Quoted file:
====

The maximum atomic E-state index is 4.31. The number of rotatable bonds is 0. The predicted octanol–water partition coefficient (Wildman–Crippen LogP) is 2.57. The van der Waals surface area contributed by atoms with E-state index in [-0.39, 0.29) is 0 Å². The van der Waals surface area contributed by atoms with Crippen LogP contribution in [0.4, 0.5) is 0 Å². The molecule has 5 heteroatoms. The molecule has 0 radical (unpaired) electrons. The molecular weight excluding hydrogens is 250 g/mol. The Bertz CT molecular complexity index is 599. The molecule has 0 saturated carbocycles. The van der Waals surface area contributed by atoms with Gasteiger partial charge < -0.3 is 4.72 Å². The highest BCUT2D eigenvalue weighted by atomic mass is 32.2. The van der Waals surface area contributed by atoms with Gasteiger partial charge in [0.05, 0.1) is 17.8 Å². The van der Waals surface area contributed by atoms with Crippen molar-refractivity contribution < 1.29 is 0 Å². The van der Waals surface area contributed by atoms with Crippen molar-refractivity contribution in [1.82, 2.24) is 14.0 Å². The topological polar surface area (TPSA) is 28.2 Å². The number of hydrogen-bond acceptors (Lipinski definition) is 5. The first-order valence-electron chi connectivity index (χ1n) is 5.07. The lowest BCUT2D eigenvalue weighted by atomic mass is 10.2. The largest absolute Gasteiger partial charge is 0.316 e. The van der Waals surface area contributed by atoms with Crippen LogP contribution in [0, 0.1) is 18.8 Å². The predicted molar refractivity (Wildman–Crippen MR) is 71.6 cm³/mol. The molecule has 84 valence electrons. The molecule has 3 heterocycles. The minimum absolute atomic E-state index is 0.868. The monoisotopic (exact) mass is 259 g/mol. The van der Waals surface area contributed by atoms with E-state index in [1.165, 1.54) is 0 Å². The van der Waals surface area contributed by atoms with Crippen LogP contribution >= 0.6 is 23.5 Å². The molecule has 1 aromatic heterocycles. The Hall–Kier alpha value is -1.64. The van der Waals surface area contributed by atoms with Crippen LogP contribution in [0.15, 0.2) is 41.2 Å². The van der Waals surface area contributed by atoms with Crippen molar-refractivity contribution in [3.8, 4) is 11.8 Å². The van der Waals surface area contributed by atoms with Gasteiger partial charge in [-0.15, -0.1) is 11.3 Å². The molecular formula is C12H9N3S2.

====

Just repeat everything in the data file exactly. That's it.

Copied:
The maximum atomic E-state index is 4.31. The number of rotatable bonds is 0. The predicted octanol–water partition coefficient (Wildman–Crippen LogP) is 2.57. The van der Waals surface area contributed by atoms with E-state index in [-0.39, 0.29) is 0 Å². The van der Waals surface area contributed by atoms with Crippen LogP contribution in [0.4, 0.5) is 0 Å². The molecule has 5 heteroatoms. The molecule has 0 radical (unpaired) electrons. The molecular weight excluding hydrogens is 250 g/mol. The Bertz CT molecular complexity index is 599. The molecule has 0 saturated carbocycles. The van der Waals surface area contributed by atoms with Gasteiger partial charge < -0.3 is 4.72 Å². The highest BCUT2D eigenvalue weighted by atomic mass is 32.2. The van der Waals surface area contributed by atoms with Gasteiger partial charge in [0.05, 0.1) is 17.8 Å². The van der Waals surface area contributed by atoms with Crippen molar-refractivity contribution < 1.29 is 0 Å². The van der Waals surface area contributed by atoms with Crippen molar-refractivity contribution in [1.82, 2.24) is 14.0 Å². The topological polar surface area (TPSA) is 28.2 Å². The number of hydrogen-bond acceptors (Lipinski definition) is 5. The first-order valence-electron chi connectivity index (χ1n) is 5.07. The lowest BCUT2D eigenvalue weighted by atomic mass is 10.2. The largest absolute Gasteiger partial charge is 0.316 e. The van der Waals surface area contributed by atoms with Crippen LogP contribution in [0, 0.1) is 18.8 Å². The predicted molar refractivity (Wildman–Crippen MR) is 71.6 cm³/mol. The molecule has 84 valence electrons. The molecule has 3 heterocycles. The minimum absolute atomic E-state index is 0.868. The monoisotopic (exact) mass is 259 g/mol. The van der Waals surface area contributed by atoms with E-state index in [1.165, 1.54) is 0 Å². The van der Waals surface area contributed by atoms with Crippen LogP contribution >= 0.6 is 23.5 Å². The molecule has 1 aromatic heterocycles. The Hall–Kier alpha value is -1.64. The van der Waals surface area contributed by atoms with Crippen LogP contribution in [0.15, 0.2) is 41.2 Å². The van der Waals surface area contributed by atoms with Crippen molar-refractivity contribution in [3.8, 4) is 11.8 Å². The van der Waals surface area contributed by atoms with Gasteiger partial charge in [-0.15, -0.1) is 11.3 Å². The molecular formula is C12H9N3S2.